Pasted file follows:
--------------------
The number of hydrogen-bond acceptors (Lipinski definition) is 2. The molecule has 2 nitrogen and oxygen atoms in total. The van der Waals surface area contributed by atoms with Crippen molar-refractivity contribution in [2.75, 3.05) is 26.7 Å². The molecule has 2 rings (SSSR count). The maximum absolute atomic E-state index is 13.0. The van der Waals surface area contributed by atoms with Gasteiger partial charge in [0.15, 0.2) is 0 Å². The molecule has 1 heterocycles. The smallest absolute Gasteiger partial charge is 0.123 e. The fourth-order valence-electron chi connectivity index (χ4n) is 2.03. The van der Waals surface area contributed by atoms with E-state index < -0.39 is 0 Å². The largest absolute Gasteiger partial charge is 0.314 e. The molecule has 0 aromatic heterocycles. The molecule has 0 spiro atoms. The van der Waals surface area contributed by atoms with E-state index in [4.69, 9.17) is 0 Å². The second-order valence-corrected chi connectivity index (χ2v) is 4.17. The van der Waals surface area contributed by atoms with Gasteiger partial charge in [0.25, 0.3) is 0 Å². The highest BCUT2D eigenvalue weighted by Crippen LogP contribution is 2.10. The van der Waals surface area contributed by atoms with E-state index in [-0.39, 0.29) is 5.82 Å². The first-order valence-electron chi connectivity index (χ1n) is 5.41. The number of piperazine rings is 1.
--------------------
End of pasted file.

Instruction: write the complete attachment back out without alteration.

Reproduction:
The number of hydrogen-bond acceptors (Lipinski definition) is 2. The molecule has 2 nitrogen and oxygen atoms in total. The van der Waals surface area contributed by atoms with Crippen molar-refractivity contribution in [2.75, 3.05) is 26.7 Å². The molecule has 2 rings (SSSR count). The maximum absolute atomic E-state index is 13.0. The van der Waals surface area contributed by atoms with Gasteiger partial charge in [0.15, 0.2) is 0 Å². The molecule has 1 heterocycles. The smallest absolute Gasteiger partial charge is 0.123 e. The fourth-order valence-electron chi connectivity index (χ4n) is 2.03. The van der Waals surface area contributed by atoms with E-state index < -0.39 is 0 Å². The largest absolute Gasteiger partial charge is 0.314 e. The molecule has 0 aromatic heterocycles. The molecule has 0 spiro atoms. The van der Waals surface area contributed by atoms with E-state index in [4.69, 9.17) is 0 Å². The second-order valence-corrected chi connectivity index (χ2v) is 4.17. The van der Waals surface area contributed by atoms with Gasteiger partial charge in [0.25, 0.3) is 0 Å². The highest BCUT2D eigenvalue weighted by Crippen LogP contribution is 2.10. The van der Waals surface area contributed by atoms with E-state index in [-0.39, 0.29) is 5.82 Å². The first-order valence-electron chi connectivity index (χ1n) is 5.41. The number of piperazine rings is 1.